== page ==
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Oracle patches high-risk security hole
From: InfoSec News <isn () c4i org>
Date: Fri, 6 Jul 2001 02:32:18 -0500 (CDT)


By: Stephen Shankland
7/5/01 4:40 PM
Source: News.com  

Researchers have found a security hole in Oracle's 8i database program
that could let an outside attacker take over the software and--in the
case of a Windows computer--the entire system.  Researchers at Covert
Labs, part of Network Associates' PGP Security group, discovered the
vulnerability and ranked its risk as "high." Oracle has acknowledged
the problem, fixed it in the newest 9i version of its software and
issued a patch for the earlier releases.

"This is a pretty significant vulnerability for Oracle users," said
Jim Magdych, security research manager for PGP Security.

The problem occurs in a part of Oracle's database software called the
"listener," which handles communications between people using the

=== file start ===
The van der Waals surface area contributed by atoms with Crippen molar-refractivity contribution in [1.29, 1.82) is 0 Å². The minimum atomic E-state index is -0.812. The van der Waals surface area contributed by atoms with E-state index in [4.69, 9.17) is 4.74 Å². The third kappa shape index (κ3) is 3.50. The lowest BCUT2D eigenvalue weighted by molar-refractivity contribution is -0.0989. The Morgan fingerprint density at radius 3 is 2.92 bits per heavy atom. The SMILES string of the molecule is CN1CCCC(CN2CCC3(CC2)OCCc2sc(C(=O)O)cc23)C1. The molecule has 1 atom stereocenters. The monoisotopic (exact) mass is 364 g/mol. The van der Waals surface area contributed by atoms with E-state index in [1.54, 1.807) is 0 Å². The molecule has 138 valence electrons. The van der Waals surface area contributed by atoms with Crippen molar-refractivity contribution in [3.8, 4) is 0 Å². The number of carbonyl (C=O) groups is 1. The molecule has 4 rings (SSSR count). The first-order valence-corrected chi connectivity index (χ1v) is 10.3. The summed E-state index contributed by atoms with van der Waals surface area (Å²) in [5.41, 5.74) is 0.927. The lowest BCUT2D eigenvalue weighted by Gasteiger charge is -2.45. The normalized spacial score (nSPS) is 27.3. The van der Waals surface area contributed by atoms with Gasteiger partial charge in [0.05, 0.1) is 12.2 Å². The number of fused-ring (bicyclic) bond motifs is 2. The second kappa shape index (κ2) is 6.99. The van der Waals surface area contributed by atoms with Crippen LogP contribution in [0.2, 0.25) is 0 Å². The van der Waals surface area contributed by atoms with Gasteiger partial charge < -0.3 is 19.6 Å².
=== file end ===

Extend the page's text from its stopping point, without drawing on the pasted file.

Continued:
database and the database itself, Magdych said. The attack works by
sending more information than the software expects, a process called a
"buffer overrun."

In a buffer overrun attack, the extra characters are written into the
computer's memory. A clever attacker can place commands in just the
right patch of memory to make the computer's chip run a program that
can be used to give access to the attacker, Magdych said.

What the attacker does next varies according to what type of system
has been compromised. In the case of the Oracle security hole, the
attacker would have access privileges to the database itself, granting
him permission to view or change any information in the database.

Oracle runs with very broad powers on a Windows system, so an attacker
there would have complete control over the system, Magdych said.
Oracle has narrower powers running under the Unix operating system,
but the Oracle permission would be a useful foot in the door for
further attacks that could lead to complete control, he said.

Covert Labs has a staff of about six scouring software commonly used
on the Internet, Magdych said. Earlier this year, the team discovered
several serious problems with Berkeley Internet Name Domain (BIND),
widely-used software that links a computer's numerical Internet
address with its URL.


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